Sometime before I came to my current role at Northwestern, I had the privilege of chairing the department of African American Studies here. During my time as chair, we established the nation’s 7th PhD program in that discipline. Five years ago we welcomed the first cohort of students into that small and highly selective program. I am especially gratified that—at my first hooding ceremony as TGS Dean—the very first graduate of the African American Studies doctoral program is seated among you today. It’s a historic moment for him, for the program, and for Northwestern.

Congratulations!

Today, as you leave behind your role as Northwestern student, you take up another very important role as Northwestern and TGS alumni. And in an era where there seem to be fewer and fewer champions for the critical role played by higher education in our democracy, we need you as alumni now more than ever.

We need the talents that you will use throughout your lives to spread the good word and good work of this university.

We need your time. I hope that each of you will take time to participate in the activities of the alumni association, and answer the call of your programs and of Northwestern when we invite you back to campus for important events. When you do, remember that seeing you and hearing your stories inspires our current students along their journeys as well.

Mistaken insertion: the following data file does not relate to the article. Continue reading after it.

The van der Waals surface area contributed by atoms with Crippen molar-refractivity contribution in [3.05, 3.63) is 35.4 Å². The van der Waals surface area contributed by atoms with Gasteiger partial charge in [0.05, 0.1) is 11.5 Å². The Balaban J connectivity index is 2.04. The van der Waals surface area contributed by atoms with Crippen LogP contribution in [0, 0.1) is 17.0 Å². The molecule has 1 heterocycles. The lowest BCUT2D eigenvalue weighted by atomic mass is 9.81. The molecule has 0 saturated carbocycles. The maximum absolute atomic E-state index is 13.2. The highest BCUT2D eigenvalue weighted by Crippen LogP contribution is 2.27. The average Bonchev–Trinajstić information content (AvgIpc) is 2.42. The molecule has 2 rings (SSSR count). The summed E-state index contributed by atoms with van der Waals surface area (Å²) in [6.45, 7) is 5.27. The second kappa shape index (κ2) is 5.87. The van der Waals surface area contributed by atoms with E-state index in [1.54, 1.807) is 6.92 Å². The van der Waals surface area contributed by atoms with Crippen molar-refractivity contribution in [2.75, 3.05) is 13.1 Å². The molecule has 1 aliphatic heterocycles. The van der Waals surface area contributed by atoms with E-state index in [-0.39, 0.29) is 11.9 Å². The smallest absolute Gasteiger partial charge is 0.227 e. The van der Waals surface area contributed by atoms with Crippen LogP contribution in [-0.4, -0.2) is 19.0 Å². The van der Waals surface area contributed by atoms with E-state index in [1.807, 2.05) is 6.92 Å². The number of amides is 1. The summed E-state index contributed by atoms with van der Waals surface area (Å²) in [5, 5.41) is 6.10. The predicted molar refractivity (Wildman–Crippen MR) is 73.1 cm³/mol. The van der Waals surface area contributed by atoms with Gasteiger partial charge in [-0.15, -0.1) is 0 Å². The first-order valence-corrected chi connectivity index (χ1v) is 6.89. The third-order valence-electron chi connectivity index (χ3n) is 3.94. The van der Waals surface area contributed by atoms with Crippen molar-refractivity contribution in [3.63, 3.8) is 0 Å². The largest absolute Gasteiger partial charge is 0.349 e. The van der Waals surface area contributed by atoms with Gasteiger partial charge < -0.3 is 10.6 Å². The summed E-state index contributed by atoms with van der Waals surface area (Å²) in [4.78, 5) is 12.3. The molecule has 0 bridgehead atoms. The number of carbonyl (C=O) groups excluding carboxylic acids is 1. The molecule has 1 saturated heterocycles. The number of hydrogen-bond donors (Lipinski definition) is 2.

And we need your commitment to support this institution so that it might continue to provide the incredible educational opportunities it has afforded to each of you today.

I have always said that one of the most important functions of graduate education is to prepare its students for leadership in a variety of sectors of our ever globalizing world. As graduates of this institution, you are ready to take your place as smart, critical, and contributing thought leaders. And whether you stake your claim in the academy, in government service, in the corporate sector, in the non-profit world, in culture and & the arts, I very much look forward to bearing witness to the greatness of the contributions each of you will make in our time.

Let me leave you today with a quote that has always meant a great deal to me and which I think is most appropriate to this occasion:

Our deepest fear is not that we are inadequate. Our deepest fear is that we are powerful beyond measure…we ask ourselves, who am I to be brilliant, gorgeous, talented, and fabulous? Actually, who are you not to be?...

Your playing small doesn’t serve the world. There’s nothing enlightened about shrinking so that other people won’t feel insecure around you.

We are all meant to shine, as children do…it’s not just in some of us, it’s in everyone. And as we let our own light shine, we unconsciously give other people permission to do the same. As we are liberated from our own fear, our presence automatically liberates others.

I urge you to continue to be your own specific brand of “brilliant, gorgeous, talented, and fabulous.” It is not just good for you; but it is essential to innovation and to the very progress of our world.

Once again, my heartiest congratulations to all of you!

From the Dean